Potentially irksome days, too, on yesterday's evidence of Shaun Pollock being warned for excessive short-pitched bowling to Mal Loye, and a heated exchange demanding the mediatory powers of the umpires.
Trevor Jesty, who stood at the football end, said: "There was a bit of hot air and a lot of chat between the Warwickshire captain [Dermot Reeve] and the batsman [David Capel]. The wicketkeeper [Keith Piper] kept trying to join in and we [myself and Tony Clarkson] told him to keep out of it."
Pollock, Warwickshire's new overseas player from South Africa, was also aggrieved because two appeals for catches close to the wicket against Loye and Kevin Curran were rejected, rightly by Clarkson, the batsmen being taken off the upper arm.
The Reeve-Capel altercation must have convinced Jesty that the week can only improve, following the criticism of Matthew Maynard, the Glamorgan captain, of Jesty's leg-before decision that sent him on his not so merry way in the Benson and Hedges quarter-final, against Warwickshire on Tuesday. The day had begun with Jesty telephoning Lord's as a matter of procedure because the pitch started not dry as regulations stipulate, but damp through rain seeping under the covers. Reeve, never one to miss a chance, put in Northamptonshire.
All-Midlands matches, while not so famous as Roses battles, still have the cutting edge of a scimitar. Last summer Allan Lamb, then the Northamptonshire captain, described the Warwickshire game - which his team won by seven runs - as being "a little like war", with the rider of "that's the way Championship matches should be played".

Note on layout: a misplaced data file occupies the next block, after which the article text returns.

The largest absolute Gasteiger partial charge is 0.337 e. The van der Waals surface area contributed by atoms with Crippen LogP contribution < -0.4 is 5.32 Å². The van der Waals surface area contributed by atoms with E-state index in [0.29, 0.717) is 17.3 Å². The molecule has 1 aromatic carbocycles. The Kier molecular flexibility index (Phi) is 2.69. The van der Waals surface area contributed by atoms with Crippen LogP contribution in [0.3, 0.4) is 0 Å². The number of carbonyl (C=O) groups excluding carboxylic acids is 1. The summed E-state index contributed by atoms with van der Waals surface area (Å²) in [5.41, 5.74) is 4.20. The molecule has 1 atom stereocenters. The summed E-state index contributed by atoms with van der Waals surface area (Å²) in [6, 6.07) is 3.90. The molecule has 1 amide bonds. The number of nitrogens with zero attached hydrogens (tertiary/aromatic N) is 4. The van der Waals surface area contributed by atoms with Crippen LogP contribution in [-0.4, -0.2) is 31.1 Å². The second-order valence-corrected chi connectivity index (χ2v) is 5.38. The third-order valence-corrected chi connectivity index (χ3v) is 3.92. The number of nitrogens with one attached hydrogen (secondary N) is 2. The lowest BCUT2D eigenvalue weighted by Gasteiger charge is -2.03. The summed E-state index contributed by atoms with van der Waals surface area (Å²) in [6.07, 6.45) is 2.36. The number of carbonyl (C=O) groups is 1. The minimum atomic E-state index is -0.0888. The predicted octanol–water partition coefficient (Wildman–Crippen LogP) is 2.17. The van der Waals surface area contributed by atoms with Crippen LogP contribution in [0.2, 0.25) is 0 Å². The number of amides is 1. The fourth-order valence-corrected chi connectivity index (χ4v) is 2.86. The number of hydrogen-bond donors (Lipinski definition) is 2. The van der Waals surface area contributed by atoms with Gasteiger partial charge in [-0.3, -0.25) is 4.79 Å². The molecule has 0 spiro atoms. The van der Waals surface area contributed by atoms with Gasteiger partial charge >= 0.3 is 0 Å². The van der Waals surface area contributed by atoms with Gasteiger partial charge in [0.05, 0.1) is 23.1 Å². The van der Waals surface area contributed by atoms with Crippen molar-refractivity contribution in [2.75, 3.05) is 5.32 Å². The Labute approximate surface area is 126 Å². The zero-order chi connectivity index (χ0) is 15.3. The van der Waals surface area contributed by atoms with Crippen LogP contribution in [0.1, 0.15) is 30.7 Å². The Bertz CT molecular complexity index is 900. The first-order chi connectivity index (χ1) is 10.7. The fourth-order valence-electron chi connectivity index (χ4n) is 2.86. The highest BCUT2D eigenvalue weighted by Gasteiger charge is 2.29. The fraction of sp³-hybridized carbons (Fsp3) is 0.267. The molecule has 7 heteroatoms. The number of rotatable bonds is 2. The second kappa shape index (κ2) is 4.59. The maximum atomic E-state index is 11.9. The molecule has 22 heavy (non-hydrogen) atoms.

Reeve, who also rated that game as the best in which he had played, achieved his third five-wicket return for Warwickshire this time, for 37 runs, while Northamptonshire produced half-century makers in Russell Warren, Capel and Curran.
Warren made 76, with a six and 12 fours from 141 balls, before his off- stump was torn out by an express delivery from Pollock. It was a curiously comprehensive dismissal for someone who had batted for almost three hours.
Between some now familiar Warwickshire histrionics, notably when Piper leapt into Reeve's arms after Tony Penberthy's dismissal, they fielded as champions should. Dominic Ostler held a sizzling one-handed slip catch to oust David Ripley in the presence of Graham Gooch, the England selector.
Gooch was doubtless eager to hear fitness reports about Nick Knight, the Warwickshire opener and strong England candidate, for the first Test against the tourists at Edgbaston next Thursday. Knight has a cracked left index finger but hopes to play in the Sunday match here.
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